A woman who wrote a letter threatening suicide was hospitalized and prevented from killing herself after two psychiatrists wrote back to talk her out of it.
"If you're wondering why I wrote," the woman said in her letter to Dr. John E. Mack, "it's because . . . I felt it important because of your research to tell you why I am going to commit suicide."
Mack and Dr. Douglas Jacobs of the Cambridge Hospital Massachusetts have done extensive work on suicide and have been interviewed by print and broadcast reporters. They report on the case in the current American Journal of Psychiatry.
The woman went on to describe despair over the death of her brother, a feeling of rejection and the conclusion that "there is no other way out" aside from suicide.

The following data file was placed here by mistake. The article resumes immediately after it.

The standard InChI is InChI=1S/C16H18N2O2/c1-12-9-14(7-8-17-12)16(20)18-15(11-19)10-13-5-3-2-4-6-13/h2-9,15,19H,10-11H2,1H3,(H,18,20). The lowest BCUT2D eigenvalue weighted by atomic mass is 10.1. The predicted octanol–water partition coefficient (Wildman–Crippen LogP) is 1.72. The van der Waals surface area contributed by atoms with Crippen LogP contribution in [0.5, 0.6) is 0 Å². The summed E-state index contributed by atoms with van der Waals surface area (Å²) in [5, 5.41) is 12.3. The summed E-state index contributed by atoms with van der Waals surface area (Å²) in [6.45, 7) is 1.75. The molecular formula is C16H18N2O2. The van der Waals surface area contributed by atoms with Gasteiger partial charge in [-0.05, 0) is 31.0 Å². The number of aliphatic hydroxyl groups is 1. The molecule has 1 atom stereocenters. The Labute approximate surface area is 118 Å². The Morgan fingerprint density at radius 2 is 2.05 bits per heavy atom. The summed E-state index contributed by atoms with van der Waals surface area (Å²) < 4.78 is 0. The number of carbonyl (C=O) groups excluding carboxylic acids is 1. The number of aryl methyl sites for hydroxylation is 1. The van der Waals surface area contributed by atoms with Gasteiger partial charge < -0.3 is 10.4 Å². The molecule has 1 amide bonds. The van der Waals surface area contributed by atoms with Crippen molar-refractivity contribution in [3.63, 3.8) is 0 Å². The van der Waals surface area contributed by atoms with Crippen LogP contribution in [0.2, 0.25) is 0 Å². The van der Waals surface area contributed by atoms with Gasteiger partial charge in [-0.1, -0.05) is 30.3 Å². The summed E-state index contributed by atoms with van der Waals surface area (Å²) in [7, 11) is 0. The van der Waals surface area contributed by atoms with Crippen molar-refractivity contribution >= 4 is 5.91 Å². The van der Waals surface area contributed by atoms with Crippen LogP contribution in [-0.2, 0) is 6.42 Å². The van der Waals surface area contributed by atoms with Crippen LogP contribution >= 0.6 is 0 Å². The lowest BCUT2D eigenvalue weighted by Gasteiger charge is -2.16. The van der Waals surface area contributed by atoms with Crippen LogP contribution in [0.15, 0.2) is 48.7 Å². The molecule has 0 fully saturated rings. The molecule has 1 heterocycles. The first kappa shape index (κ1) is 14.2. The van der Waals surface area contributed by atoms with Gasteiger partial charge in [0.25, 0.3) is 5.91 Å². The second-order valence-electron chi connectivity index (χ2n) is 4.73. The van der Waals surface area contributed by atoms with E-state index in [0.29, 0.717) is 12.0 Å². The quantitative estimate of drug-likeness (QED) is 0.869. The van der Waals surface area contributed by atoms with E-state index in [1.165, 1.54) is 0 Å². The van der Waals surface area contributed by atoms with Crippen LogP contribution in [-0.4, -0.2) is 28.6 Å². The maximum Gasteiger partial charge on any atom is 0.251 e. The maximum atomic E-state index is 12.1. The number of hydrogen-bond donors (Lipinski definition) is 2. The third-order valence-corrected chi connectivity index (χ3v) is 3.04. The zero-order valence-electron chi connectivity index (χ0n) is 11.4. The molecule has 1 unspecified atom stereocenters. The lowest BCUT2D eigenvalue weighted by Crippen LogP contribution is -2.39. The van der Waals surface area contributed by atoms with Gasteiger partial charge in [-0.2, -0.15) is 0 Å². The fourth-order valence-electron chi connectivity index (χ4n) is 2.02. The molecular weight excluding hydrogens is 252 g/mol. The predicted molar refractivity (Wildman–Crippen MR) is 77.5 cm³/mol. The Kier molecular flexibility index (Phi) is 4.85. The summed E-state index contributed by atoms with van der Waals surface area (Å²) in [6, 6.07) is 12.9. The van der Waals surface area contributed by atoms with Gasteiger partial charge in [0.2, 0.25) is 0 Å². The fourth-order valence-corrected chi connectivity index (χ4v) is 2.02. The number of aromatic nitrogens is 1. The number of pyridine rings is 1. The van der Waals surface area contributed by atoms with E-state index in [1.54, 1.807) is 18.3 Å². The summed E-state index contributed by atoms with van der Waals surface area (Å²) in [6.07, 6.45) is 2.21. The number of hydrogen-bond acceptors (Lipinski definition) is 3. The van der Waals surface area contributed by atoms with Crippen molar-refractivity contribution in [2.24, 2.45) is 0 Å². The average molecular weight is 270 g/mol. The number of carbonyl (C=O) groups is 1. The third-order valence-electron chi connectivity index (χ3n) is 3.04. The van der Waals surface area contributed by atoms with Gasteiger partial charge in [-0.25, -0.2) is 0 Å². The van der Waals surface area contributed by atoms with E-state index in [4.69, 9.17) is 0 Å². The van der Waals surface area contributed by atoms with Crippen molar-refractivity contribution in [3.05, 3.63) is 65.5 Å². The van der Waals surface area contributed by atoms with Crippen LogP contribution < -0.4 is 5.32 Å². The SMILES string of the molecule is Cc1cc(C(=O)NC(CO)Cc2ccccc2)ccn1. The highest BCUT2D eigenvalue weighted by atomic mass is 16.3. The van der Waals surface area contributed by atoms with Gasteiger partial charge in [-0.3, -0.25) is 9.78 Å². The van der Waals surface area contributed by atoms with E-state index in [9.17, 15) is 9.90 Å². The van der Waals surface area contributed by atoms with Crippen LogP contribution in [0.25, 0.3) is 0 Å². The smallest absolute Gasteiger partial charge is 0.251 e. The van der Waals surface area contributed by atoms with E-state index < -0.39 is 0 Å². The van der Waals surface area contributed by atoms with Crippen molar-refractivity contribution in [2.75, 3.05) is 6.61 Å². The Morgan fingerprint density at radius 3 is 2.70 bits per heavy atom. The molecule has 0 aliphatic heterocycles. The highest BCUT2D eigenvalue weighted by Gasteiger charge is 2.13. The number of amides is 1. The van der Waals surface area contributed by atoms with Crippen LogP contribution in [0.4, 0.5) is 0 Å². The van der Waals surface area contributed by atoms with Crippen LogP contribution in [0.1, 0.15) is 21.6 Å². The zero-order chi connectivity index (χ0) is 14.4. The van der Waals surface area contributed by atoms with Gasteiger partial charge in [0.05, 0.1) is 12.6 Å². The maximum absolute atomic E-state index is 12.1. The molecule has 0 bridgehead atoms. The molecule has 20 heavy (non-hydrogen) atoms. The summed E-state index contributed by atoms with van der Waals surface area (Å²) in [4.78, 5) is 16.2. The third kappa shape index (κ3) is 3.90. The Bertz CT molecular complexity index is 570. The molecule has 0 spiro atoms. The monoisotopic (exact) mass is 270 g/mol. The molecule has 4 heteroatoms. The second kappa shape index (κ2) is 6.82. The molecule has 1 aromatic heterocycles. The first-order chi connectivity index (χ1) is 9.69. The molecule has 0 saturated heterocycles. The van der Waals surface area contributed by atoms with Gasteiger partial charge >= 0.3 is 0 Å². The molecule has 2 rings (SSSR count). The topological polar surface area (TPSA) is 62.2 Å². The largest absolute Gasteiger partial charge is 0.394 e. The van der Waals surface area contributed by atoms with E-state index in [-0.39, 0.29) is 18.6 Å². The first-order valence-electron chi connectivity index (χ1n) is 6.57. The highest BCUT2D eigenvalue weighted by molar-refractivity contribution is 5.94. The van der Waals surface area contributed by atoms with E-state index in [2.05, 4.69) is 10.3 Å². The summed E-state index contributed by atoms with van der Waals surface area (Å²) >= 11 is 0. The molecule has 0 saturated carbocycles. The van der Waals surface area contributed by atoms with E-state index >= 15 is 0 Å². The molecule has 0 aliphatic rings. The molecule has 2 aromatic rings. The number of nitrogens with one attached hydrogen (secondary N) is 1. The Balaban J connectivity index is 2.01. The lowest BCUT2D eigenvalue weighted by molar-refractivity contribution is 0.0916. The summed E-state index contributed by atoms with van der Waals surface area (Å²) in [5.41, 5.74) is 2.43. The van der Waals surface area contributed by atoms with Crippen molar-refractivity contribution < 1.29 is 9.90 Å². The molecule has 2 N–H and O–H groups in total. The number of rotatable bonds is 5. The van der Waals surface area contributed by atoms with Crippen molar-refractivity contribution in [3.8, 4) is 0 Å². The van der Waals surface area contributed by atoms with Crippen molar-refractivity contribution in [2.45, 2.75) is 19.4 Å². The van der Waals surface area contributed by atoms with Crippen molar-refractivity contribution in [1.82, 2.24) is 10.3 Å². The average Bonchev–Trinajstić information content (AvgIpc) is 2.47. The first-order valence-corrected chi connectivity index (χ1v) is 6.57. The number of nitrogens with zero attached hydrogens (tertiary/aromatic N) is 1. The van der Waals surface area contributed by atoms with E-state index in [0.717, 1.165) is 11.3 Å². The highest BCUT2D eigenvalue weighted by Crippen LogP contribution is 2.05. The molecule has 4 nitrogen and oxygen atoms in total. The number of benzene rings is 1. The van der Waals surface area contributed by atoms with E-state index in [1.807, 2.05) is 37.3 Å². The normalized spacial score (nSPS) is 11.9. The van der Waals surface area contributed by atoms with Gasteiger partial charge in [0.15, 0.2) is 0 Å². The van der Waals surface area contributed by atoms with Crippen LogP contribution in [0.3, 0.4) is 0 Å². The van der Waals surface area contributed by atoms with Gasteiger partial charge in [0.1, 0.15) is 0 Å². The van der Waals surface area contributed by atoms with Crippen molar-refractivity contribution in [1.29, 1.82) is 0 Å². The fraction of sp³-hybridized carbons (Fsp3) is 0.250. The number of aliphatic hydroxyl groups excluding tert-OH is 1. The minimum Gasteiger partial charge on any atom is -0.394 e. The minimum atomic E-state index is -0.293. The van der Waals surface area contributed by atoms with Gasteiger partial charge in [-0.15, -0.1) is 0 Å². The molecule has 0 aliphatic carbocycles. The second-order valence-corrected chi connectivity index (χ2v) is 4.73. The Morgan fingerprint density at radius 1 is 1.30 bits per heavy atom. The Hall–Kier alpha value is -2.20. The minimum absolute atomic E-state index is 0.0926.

Mack and Jacobs wrote two letters back -- one to a mental health center in her community, and a second to her and her husband, which was received by the husband. He had her hospitalized.
She has since had a baby and recently wrote back to the doctors: "I owe you my life . . . The letter you wrote made my husband believe I really had a problem . . . I think of all the beautiful things in life I would have missed if it weren't for you."
The doctors conclude: "As psychiatrists we must be willing to get involved with the pleas of a suicidal patient no matter what form these pleas take: verbal, written, or nonverbal behavior . . .
"If Freud did his analysis by mail, we can certainly make useful psychiatric interventions this way."